Thanks to Will Smith’s new movie, Concussion, chronic traumatic encephalopathy (CTE) is in the news. The movie chronicles the efforts of pathologist Bennett Omalu (played by Smith) to convince the NFL that big hits and permanent brain damage just might be connected. Omalu coined the name chronic traumatic encephalopathy after years over research.
Over the years there have been many football players found to have CTE, which unfortunately can be diagnosed only during autopsy. However, last week the federal government announced that they were earmarking nearly $16 million to find ways to diagnose CTE in living patients, with the hope that early diagnosis might make identification and treatment of the problem possible. Boston University researchers are part of the group receiving those federal dollars.
According to Robert Stern, professor of neurosurgery, neurology, and neurobiology and anatomy at the BU School of Medicine, CTE is a progressive disease starting earlier in life, related in some way to exposure to repetitive hits to the head. CTE gets worse as the person ages and the disease spreads throughout the brain, destroying brain cells.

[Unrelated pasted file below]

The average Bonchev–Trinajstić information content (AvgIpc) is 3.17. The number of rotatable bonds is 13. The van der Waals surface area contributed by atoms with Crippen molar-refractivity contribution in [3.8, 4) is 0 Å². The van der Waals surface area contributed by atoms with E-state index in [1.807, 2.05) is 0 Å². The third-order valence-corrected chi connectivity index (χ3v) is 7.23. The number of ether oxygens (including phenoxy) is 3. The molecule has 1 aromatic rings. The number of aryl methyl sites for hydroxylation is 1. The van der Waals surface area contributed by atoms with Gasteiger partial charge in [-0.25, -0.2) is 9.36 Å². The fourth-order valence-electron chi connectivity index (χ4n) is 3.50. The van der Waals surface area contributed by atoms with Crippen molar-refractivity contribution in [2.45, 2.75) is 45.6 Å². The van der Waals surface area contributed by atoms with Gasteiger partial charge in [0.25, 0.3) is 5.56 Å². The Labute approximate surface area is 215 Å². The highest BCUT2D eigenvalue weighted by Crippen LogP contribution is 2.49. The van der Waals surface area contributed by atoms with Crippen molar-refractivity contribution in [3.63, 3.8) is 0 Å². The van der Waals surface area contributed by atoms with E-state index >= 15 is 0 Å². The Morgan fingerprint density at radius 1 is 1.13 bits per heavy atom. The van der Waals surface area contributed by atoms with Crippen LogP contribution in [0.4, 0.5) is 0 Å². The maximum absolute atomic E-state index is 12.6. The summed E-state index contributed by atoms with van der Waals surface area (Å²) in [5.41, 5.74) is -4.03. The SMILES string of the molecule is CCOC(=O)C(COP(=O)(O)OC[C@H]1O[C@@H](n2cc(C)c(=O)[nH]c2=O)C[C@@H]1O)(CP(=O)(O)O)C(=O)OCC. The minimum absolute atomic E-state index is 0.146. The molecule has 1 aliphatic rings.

Stern said CTE symptoms include changes in mood, such as apathy and depression; behavior changes such as aggression, rage and other impulse control problems; and problems with thinking, affecting planning and organization abilities. He says that, if the disease continues, eventually the person’s cognitive abilities will get bad enough that their daily life is impacted, which is referred to as dementia.
Although repeated blows to the head are a necessary factor in developing CTE, Stern says it is a mystery why some players develop CTE and others do not. Understanding more about the disease is necessary in order to figure out how common it is and why some people do not get it.
The movie is sparking a lot of discussion about concussions and NFL changes over the last decade intended to make the sport safer. Initially not receptive to Omalu’s theories, the league has now implemented nearly 40 rule changes, strict concussion protocols, and better sideline medical care, leading to a 34 percent decrease in NFL concussions since the 2012 season. The NFL is also funding research and developing better protective equipment.
Concussion is increasing awareness of chronic traumatic encephalopathy and the dangers of head hits. Many Americans may be getting their first lessons about the danger of permanent brain damage from head hits from the movie.